Researchers in Finland have released a chilling computer simulation that shows how the coronavirus can spread in places like supermarkets when droplets from a single cough remain in the air for several minutes — even migrating across multiple aisles.
Aalto University, the Finnish Meteorological Institute, the VTT Technical Research Centre of Finland and the University of Helsinki studied how extremely small airborne aerosol particles emitted from the respiratory tract when someone coughs, sneezes or even talks are transported in the air. Such particles can carry pathogens such as the coronavirus.
The four institutions each independently carried out modelling of a scenario where a person coughs in an aisle between shelves, like those found in grocery stores.
The researchers obtained the same preliminary result: The aerosol cloud spreads outside the immediate vicinity of the coughing person and dilutes in the process, but this can take up to several minutes, they said.
“Someone infected by the coronavirus can cough and walk away, but then leave behind extremely small aerosol particles carrying the coronavirus,” said Aalto University Assistant Professor Ville Vuorinen. “These particles could then end up in the respiratory tract of others in the vicinity.”
Jussi Sane, chief specialist at the Finnish Institute for Health and Welfare, said the preliminary results of the modelling highlight the importance of the institute’s recommendations — recommendations similar to those of the Massachusetts Department of Public Health and the U.S. Centers for Disease Control and Prevention.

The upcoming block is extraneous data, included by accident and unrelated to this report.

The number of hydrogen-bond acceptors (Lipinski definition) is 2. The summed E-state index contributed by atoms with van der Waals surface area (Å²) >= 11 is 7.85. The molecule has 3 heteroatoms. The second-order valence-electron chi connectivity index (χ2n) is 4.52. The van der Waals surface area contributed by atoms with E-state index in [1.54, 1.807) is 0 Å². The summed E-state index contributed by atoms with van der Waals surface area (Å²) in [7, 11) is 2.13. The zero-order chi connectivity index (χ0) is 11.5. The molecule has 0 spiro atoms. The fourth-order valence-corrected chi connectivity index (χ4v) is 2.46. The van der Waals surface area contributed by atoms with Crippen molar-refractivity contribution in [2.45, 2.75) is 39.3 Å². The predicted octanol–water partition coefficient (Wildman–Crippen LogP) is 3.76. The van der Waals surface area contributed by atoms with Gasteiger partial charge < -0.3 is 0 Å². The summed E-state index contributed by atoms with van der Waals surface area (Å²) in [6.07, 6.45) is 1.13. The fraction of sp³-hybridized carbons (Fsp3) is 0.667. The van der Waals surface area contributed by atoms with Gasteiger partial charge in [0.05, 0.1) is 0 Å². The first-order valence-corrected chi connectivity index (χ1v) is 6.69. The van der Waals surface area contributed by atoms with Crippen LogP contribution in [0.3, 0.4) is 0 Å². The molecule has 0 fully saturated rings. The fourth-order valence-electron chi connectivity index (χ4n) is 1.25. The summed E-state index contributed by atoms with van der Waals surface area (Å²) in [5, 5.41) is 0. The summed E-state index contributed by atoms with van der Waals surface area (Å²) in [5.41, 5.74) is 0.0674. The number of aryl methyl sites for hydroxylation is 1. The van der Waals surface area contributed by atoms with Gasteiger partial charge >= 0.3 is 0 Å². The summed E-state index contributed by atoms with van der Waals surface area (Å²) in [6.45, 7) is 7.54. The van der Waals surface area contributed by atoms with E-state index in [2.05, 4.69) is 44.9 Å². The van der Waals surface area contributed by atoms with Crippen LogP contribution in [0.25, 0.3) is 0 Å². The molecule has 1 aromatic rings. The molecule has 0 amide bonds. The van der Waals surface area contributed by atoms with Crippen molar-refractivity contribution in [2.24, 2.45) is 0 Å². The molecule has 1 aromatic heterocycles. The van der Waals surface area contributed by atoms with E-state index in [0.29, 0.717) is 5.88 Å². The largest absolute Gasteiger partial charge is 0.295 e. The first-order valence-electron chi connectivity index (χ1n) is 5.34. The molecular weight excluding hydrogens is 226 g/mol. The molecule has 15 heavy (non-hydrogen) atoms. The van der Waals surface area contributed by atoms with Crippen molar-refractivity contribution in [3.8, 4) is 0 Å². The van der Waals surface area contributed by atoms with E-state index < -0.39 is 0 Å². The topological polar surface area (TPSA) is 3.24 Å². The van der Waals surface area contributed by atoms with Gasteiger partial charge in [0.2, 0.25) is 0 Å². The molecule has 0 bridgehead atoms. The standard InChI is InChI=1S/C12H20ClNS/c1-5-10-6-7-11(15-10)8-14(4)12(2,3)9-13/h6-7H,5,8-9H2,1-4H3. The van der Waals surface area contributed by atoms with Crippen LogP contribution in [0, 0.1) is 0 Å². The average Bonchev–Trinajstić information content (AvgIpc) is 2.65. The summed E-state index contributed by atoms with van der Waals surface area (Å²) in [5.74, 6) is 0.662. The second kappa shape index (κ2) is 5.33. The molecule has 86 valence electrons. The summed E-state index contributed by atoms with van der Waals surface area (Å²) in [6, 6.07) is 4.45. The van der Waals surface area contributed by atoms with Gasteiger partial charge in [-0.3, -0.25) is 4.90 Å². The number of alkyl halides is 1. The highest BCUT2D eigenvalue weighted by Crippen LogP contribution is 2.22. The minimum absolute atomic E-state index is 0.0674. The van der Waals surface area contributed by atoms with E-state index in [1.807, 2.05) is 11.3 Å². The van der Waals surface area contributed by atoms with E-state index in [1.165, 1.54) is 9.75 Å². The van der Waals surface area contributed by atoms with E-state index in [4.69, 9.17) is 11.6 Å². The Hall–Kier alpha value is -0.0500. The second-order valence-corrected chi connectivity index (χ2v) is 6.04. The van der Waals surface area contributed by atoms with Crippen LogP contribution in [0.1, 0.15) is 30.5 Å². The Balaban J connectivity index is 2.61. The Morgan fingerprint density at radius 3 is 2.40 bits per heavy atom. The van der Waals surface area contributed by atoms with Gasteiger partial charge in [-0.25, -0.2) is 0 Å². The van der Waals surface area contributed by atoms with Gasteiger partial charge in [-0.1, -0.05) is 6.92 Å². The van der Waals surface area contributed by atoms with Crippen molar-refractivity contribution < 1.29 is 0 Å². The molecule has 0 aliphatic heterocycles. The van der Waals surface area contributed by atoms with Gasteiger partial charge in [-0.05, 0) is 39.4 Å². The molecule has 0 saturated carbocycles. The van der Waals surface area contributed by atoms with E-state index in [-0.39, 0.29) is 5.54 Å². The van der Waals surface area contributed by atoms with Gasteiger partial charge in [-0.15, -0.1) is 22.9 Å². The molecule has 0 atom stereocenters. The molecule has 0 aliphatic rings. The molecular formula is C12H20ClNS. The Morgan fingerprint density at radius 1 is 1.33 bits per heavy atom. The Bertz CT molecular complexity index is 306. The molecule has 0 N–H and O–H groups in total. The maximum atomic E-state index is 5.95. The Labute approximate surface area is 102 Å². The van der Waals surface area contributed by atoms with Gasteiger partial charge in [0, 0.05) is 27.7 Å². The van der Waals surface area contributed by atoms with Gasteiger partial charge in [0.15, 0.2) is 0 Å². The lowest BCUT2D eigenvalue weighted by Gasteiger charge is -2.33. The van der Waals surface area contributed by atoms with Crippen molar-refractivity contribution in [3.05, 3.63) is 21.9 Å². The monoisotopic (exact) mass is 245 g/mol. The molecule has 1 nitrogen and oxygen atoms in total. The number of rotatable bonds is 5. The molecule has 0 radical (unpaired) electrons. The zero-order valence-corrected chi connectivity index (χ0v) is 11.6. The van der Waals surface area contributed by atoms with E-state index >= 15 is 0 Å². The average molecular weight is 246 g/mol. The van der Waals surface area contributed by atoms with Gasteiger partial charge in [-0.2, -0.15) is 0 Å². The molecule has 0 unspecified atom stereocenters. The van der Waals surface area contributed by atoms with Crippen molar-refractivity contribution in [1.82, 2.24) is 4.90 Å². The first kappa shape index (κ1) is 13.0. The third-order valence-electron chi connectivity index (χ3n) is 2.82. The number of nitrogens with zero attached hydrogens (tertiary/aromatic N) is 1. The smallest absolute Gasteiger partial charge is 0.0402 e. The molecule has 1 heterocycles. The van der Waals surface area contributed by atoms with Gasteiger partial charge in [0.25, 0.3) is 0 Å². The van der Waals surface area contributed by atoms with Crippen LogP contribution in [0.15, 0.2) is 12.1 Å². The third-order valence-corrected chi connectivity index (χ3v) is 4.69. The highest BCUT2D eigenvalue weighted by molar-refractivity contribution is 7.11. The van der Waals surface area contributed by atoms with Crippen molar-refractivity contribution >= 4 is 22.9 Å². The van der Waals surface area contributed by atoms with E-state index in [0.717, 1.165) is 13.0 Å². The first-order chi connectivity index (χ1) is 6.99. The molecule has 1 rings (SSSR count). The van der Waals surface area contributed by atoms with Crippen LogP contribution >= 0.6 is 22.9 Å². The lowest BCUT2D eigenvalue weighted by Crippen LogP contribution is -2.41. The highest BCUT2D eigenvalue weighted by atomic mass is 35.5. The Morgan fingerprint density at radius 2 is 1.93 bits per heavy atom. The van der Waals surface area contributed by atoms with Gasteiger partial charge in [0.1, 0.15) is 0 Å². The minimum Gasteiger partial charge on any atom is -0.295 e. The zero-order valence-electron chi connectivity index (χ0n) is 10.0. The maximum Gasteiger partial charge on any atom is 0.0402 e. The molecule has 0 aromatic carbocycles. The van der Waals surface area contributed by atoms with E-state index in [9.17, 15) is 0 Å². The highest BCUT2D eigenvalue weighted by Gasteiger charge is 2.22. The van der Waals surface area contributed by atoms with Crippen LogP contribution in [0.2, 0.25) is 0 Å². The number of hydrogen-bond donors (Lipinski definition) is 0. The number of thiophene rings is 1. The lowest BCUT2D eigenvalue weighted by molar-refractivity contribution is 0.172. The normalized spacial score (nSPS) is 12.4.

“The Finnish Institute for Health and Welfare recommends that you stay at home if you are unwell and that you maintain physical distance with everyone,” Sane said. “The instructions also include coughing into your sleeve or a tissue and taking care of good hand hygiene.”
The researchers modeled the airborne movement of aerosol particles smaller than 20 micrometers, or 0.00078 of an inch. For a dry cough, a typical symptom of the coronavirus, the particle size is usually less than 15 micrometers, or 0.00059 of an inch, they said. Extremely small particles of this size do not sink on the floor, the researchers said, but instead move along in the air currents or remain floating in the same place.
The researchers simulated the airborne transport and preservation of droplets leaving the respiratory tract by using a “supercomputer” capable of producing results in days rather than years, and a 3D visualization of the results was then carried out.